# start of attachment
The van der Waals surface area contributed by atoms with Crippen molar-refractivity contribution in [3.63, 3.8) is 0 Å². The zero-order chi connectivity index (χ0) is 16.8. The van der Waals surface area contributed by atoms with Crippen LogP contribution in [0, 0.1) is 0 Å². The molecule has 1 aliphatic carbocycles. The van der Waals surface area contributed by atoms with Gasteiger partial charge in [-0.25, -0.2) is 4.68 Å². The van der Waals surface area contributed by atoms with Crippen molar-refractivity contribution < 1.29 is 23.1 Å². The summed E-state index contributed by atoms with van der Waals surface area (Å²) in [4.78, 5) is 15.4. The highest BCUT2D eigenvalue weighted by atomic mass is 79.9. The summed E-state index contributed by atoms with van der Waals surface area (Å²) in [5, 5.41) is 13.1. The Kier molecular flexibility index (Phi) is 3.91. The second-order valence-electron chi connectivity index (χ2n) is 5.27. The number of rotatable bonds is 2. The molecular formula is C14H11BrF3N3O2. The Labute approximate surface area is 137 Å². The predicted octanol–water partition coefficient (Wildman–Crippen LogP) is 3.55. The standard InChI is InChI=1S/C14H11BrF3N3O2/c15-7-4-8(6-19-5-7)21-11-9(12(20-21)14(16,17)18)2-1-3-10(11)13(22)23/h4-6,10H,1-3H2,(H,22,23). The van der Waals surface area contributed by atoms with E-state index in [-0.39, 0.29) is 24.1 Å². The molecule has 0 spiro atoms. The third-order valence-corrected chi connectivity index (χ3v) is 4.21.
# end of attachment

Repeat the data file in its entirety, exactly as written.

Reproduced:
The van der Waals surface area contributed by atoms with Crippen molar-refractivity contribution in [3.63, 3.8) is 0 Å². The zero-order chi connectivity index (χ0) is 16.8. The van der Waals surface area contributed by atoms with Crippen LogP contribution in [0, 0.1) is 0 Å². The molecule has 1 aliphatic carbocycles. The van der Waals surface area contributed by atoms with Gasteiger partial charge in [-0.25, -0.2) is 4.68 Å². The van der Waals surface area contributed by atoms with Crippen molar-refractivity contribution < 1.29 is 23.1 Å². The summed E-state index contributed by atoms with van der Waals surface area (Å²) in [4.78, 5) is 15.4. The highest BCUT2D eigenvalue weighted by atomic mass is 79.9. The summed E-state index contributed by atoms with van der Waals surface area (Å²) in [5, 5.41) is 13.1. The Kier molecular flexibility index (Phi) is 3.91. The second-order valence-electron chi connectivity index (χ2n) is 5.27. The number of rotatable bonds is 2. The molecular formula is C14H11BrF3N3O2. The Labute approximate surface area is 137 Å². The predicted octanol–water partition coefficient (Wildman–Crippen LogP) is 3.55. The standard InChI is InChI=1S/C14H11BrF3N3O2/c15-7-4-8(6-19-5-7)21-11-9(12(20-21)14(16,17)18)2-1-3-10(11)13(22)23/h4-6,10H,1-3H2,(H,22,23). The van der Waals surface area contributed by atoms with E-state index in [-0.39, 0.29) is 24.1 Å². The molecule has 0 spiro atoms. The third-order valence-corrected chi connectivity index (χ3v) is 4.21.